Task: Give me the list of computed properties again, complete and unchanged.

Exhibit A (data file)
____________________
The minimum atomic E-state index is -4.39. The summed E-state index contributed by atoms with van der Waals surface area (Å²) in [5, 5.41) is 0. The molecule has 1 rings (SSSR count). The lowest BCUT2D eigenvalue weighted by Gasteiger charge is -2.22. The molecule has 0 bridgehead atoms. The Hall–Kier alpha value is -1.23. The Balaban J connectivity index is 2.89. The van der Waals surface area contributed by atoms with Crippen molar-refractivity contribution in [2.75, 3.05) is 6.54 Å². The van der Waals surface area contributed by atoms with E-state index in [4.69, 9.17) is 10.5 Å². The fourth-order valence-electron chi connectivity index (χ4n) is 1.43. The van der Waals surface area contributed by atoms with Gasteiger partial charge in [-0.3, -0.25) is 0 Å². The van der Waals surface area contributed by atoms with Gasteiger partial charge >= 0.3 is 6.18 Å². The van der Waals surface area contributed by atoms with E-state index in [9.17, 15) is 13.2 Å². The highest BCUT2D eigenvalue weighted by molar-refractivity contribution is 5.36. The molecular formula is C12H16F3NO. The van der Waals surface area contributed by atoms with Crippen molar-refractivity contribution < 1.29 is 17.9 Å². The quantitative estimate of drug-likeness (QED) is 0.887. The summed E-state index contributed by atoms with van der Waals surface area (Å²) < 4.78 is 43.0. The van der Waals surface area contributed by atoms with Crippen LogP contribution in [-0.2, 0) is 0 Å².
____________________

The minimum atomic E-state index is -4.39. The summed E-state index contributed by atoms with van der Waals surface area (Å²) in [5, 5.41) is 0. The molecule has 1 rings (SSSR count). The lowest BCUT2D eigenvalue weighted by Gasteiger charge is -2.22. The molecule has 0 bridgehead atoms. The Hall–Kier alpha value is -1.23. The Balaban J connectivity index is 2.89. The van der Waals surface area contributed by atoms with Crippen molar-refractivity contribution in [2.75, 3.05) is 6.54 Å². The van der Waals surface area contributed by atoms with E-state index in [4.69, 9.17) is 10.5 Å². The fourth-order valence-electron chi connectivity index (χ4n) is 1.43. The van der Waals surface area contributed by atoms with Gasteiger partial charge in [-0.3, -0.25) is 0 Å². The van der Waals surface area contributed by atoms with Gasteiger partial charge >= 0.3 is 6.18 Å². The van der Waals surface area contributed by atoms with E-state index in [9.17, 15) is 13.2 Å². The highest BCUT2D eigenvalue weighted by molar-refractivity contribution is 5.36. The molecular formula is C12H16F3NO. The van der Waals surface area contributed by atoms with Crippen molar-refractivity contribution < 1.29 is 17.9 Å². The quantitative estimate of drug-likeness (QED) is 0.887. The summed E-state index contributed by atoms with van der Waals surface area (Å²) < 4.78 is 43.0. The van der Waals surface area contributed by atoms with Crippen LogP contribution in [-0.2, 0) is 0 Å².